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Why We Feel Older on Our Birthday

david_myers
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Category labels matter. On the color spectrum, blue transitions gradually into green. But at some point we place a dividing line between the blue wavelengths (to the left) and the greens (to the right). Once we do so, equally different wavelengths are harder to distinguish when they share the same label, such as blue, than when on opposite sides of the blue-green naming line.

316673_Do labels matter..JPG 

Similarly, two locations seem closer and more at risk for the same natural disaster if labeled as in the same state, rather than being equally distant across state lines. As Nathan DeWall and I write in Psychology, 12th Edition, “Tornadoes don’t know about state lines, but people do.”

 

This curious effect of labels on our thinking came to mind when reading about a new study showing that young children think that birthday parties cause aging. We adults don’t have this magical thinking. Moreover, we rationally know that on our birthdays we are only one day older than the day before . . . exactly as the previous day we were but one day older than the day before that.

 

Yet category labels matter. So, do our birthdays make us feel just a tad older?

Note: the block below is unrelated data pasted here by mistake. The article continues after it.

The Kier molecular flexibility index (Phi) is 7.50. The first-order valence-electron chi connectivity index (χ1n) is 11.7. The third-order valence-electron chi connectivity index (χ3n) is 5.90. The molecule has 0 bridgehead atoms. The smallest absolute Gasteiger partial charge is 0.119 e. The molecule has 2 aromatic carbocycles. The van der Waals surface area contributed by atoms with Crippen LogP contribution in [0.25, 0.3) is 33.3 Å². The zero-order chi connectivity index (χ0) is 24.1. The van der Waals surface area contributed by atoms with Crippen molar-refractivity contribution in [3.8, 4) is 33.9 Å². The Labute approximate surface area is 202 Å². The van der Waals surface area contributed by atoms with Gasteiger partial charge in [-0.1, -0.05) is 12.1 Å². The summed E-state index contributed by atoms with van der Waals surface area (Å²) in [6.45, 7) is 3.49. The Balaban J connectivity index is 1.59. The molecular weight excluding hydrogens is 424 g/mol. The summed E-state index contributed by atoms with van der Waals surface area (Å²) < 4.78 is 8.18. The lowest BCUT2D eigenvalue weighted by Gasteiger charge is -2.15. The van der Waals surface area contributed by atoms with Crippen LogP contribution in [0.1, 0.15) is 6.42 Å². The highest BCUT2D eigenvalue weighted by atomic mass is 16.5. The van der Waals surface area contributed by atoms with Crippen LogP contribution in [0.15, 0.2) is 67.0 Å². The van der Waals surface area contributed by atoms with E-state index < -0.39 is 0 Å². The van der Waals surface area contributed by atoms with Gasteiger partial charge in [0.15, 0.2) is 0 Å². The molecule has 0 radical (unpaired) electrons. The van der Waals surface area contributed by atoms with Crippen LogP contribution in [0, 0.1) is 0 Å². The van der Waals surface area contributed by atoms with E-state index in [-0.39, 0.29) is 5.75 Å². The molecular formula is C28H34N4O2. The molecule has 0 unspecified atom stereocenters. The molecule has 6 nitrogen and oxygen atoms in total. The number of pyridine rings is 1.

Mine does. You too?

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About the Author
David Myers has spent his entire teaching career at Hope College, Michigan, where he has been voted “outstanding professor” and has been selected by students to deliver the commencement address. His award-winning research and writings have appeared in over three dozen scientific periodicals and numerous publications for the general public. He also has authored five general audience books, including The Pursuit of Happiness and Intuition: Its Powers and Perils. David Myers has chaired his city's Human Relations Commission, helped found a thriving assistance center for families in poverty, and spoken to hundreds of college and community groups. Drawing on his experience, he also has written articles and a book (A Quiet World) about hearing loss, and he is advocating a transformation in American assistive listening technology (see www.hearingloop.org).